Reverse Unit

Can a Reverse Unit Help an Oil or Gas Well?

A reverse unit is designed not to extract oil or gas, but to send unwanted materials to another well. This other well is usually a disposal well, and is used to get rid of drilling fluids, debris, and toxic waste. Most of these fluids are too toxic to leave on the Earth's surface, but will be safer once sent deep underground. Since the process of oil drilling creates plenty of these materials, extraction companies typically have disposal wells near all of the production wells they dig.


The term "reverse unit" refers to the simple fact that these pumps are meant to send material down into the ground. A normal well pump, on the other hand, is designed to suck material up to the surface.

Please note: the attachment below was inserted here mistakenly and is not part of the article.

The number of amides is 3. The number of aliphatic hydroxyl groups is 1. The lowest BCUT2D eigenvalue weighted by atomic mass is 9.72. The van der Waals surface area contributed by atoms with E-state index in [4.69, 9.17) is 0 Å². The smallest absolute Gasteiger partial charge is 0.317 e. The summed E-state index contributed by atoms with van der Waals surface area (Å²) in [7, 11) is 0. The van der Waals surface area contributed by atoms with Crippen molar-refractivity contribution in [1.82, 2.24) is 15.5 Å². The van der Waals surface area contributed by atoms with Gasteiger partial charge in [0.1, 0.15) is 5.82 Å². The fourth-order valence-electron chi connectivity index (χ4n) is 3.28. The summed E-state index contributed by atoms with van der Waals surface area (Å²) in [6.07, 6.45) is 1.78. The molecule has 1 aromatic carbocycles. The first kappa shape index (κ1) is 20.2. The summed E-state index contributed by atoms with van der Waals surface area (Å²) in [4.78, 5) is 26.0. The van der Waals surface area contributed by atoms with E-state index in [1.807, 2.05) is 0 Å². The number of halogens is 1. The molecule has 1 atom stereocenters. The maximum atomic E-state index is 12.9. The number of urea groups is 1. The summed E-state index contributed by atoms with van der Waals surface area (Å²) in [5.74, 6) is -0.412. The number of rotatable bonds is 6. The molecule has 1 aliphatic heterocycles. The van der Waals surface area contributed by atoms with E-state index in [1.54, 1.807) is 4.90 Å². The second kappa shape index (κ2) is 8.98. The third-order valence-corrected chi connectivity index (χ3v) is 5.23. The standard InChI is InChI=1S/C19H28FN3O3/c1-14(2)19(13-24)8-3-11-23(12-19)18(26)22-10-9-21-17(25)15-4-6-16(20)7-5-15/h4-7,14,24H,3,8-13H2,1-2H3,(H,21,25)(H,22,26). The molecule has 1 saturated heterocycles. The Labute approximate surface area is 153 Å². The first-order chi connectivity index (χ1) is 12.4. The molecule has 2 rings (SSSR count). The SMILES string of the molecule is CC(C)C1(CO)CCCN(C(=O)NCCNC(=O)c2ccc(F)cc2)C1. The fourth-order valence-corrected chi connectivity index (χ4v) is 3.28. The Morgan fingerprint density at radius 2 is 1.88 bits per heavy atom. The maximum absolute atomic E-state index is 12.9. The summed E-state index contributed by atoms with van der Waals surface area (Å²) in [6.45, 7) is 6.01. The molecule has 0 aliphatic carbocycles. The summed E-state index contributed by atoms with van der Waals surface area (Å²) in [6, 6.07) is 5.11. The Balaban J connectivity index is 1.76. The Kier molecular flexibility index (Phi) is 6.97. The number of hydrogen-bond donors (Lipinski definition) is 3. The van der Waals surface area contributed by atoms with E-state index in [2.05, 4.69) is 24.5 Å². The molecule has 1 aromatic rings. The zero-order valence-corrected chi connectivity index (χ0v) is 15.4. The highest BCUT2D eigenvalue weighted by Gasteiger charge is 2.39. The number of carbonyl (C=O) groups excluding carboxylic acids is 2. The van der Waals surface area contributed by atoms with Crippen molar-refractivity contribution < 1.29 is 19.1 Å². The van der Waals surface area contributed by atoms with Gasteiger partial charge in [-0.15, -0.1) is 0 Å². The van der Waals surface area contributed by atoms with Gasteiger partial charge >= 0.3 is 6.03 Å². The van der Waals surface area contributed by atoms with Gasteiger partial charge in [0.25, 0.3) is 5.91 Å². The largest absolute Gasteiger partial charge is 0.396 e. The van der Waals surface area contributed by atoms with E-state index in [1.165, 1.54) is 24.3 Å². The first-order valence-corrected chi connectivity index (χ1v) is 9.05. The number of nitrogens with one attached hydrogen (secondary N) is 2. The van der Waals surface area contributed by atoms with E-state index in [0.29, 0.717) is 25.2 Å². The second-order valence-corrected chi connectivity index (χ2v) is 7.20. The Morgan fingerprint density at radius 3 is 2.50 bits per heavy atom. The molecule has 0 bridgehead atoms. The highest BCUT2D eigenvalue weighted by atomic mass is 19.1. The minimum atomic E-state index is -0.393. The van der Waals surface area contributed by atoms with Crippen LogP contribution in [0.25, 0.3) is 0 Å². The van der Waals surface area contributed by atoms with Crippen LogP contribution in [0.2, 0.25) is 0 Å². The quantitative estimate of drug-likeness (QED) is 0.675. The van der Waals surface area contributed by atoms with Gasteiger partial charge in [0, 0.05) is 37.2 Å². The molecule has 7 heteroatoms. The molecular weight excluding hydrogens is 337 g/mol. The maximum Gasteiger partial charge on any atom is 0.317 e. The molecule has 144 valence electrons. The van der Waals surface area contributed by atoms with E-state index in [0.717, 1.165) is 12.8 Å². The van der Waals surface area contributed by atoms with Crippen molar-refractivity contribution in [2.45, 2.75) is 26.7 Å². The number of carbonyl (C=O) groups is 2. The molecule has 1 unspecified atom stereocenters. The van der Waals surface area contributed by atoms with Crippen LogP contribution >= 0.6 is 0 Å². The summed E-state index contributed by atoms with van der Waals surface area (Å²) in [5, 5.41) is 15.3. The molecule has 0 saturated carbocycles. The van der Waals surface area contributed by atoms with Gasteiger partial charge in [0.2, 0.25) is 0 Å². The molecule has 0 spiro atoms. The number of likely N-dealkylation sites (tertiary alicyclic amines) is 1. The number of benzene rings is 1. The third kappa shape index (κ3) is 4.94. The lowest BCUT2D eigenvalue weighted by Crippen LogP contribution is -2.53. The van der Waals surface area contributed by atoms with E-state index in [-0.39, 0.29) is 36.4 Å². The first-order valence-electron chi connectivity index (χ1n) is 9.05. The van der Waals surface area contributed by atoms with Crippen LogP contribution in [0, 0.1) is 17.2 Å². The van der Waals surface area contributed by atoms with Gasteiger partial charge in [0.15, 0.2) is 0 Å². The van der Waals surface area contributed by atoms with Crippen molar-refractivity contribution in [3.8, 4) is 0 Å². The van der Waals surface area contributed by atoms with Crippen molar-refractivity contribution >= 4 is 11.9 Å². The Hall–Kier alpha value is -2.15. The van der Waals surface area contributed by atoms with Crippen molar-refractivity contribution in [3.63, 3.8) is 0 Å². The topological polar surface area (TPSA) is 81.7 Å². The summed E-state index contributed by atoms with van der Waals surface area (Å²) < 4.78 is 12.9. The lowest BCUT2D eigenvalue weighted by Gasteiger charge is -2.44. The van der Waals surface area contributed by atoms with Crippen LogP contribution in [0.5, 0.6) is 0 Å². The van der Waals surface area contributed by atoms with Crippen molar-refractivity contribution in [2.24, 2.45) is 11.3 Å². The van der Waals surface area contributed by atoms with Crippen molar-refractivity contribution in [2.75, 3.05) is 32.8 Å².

Making a pump work in reverse isn't as simple as flicking a switch to the opposite position. Pushing fluid down into the ground typically requires overcoming resistive pressure, and a regular pump isn't able to do that for long. Therefore, it is important to use a purpose-built reverse pump for that purpose.


Sometimes, a reverse unit is used not just to get rid of material, but to push it towards a productive well. This use is one of the things you might see when you get oil and gas well servicing in West Texas. For this use, fluids are still pumped into the ground, but it is done in such a way that once the fluids spread out, they push desired materials toward the well that's being serviced. Fluids of different compositions and temperatures are used according to the geologic conditions of the site. The process can help rejuvenate wells that have become lackluster in their productivity. It is quite popular in Texas.

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